Alagoas, which is found in the country's northeastern region, is one of the 26 states of Brazil. The state borders three other states which include Bahia, Sergipe, and Pernambuco. It also has a coastline along the Atlantic Ocean. The state of Alagoas has a surface area of 10,721 square miles making it the third-smallest state in the country behind the state of Sergipe and the Distrito Federal. It is divided into 102 municipalities. The state of Alagoas is the country's leading producer of coconuts and sugarcane, and its economy is largely reliant on keeping cattle. It is one of the country's poorest states and one of the most dangerous Brazilian states. The state capital is Maceió.
Maceió is the state capital of Alagoas, and it is the biggest city in the state as well. The name of the city is derived from the indigenous languages which means "a spring". Several springs flow towards the sea; however, some form small lakes or what is known as "lagoas" in the Portuguese language. In Brazil, there are many springs and lakes (maceió and lagoas), and that is the reason why the state was named Alagoas and the city Maceió. The newly constructed international airport of Zumbi dos Palmares links the city of Maceió to other major cities around Brazil as well as flights outside of Brazil. Likewise, the Federal University of Alagoas is located within the city of Maceió.
History of Maceió
The city of Maceió is a port city and traces its roots to the early 19th century when a sugar mill together with the plantation complex was established in the present day city. It developed quickly as a result of Jaraguá Bay, where ships came to collect wood. Following the construction of a sugar mill, the city of Maceió began exporting sugar, and it was followed immediately with the export of other commodities such as coconut, tobacco, spices, and leather. The increasing trade around the area led to the increase of population and on December 9th, 1839, Maceió was made the state capital of Alagoas.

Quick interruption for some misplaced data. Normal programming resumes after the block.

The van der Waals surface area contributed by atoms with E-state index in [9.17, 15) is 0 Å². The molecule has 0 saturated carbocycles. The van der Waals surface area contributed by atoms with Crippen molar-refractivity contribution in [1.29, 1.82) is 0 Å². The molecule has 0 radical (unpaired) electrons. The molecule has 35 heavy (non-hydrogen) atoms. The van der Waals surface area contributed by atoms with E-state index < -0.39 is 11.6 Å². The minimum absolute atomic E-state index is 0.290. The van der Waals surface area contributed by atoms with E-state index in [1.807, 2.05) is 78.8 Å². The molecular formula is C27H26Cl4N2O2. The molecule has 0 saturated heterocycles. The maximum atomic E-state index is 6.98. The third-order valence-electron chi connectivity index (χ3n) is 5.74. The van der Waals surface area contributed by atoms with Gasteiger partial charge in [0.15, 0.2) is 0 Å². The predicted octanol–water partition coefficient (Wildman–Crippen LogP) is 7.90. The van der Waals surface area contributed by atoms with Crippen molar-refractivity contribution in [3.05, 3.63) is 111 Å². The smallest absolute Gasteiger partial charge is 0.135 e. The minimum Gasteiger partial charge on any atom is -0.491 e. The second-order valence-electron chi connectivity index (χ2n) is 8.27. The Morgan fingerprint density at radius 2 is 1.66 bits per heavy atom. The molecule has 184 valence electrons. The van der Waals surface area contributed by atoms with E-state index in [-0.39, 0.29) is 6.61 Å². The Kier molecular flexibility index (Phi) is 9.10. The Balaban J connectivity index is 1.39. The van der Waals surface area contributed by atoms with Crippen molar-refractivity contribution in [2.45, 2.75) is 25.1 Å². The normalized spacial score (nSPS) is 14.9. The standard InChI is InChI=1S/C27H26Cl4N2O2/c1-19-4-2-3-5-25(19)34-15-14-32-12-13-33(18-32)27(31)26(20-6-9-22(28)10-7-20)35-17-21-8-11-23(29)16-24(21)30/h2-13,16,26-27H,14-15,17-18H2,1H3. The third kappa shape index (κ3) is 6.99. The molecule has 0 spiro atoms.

Geography of Maceió
Maceió City lies between the Atlantic Ocean and Mundau Lagoon, and 2006 the city had a population of about 922,458 people, while the metropolitan area of the city had a population of around 1,156,287 people. The city experiences a tropical climate with temperatures averaging about 77 degrees Fahrenheit. Temperatures are typically high all through the year. January is usually the hottest month, and the highest temperatures could reach as high as 89.6 degrees Fahrenheit, while the minimum could average about 72 degrees Fahrenheit. The coolest month is usually July when the highest temperatures average about 81 degrees Fahrenheit while the lowest is about 63 degrees Fahrenheit.
Economy of Maceió
In 2008, the city of Maceió hand at GDP of $2.3 billion or 9.14 billion Brazilian real while the GDP per capita income was $2,502 or 9,894 Brazilian real. One of the largest industries in the city is the chemical product industry particularly brine which is extracted in several wells outside the city of Maceió. Ethanol and sugar is also a major sector which is extracted from the sugarcane cultivated in a region. Tourism has also played a significant role in transforming the coastal regions of the city, and numerous entertainment centers have been established along with the coastal areas which cater to both the Brazilian tourists and foreign tourists. Most tourist visiting the city come mainly from other South American countries as well as the United States, Italy, France, and Germany.
About the Author
Benjamin Elisha Sawe holds a Bachelor of Arts in Economics and Statistics and an MBA in Strategic Management. He is a frequent World Atlas contributor.
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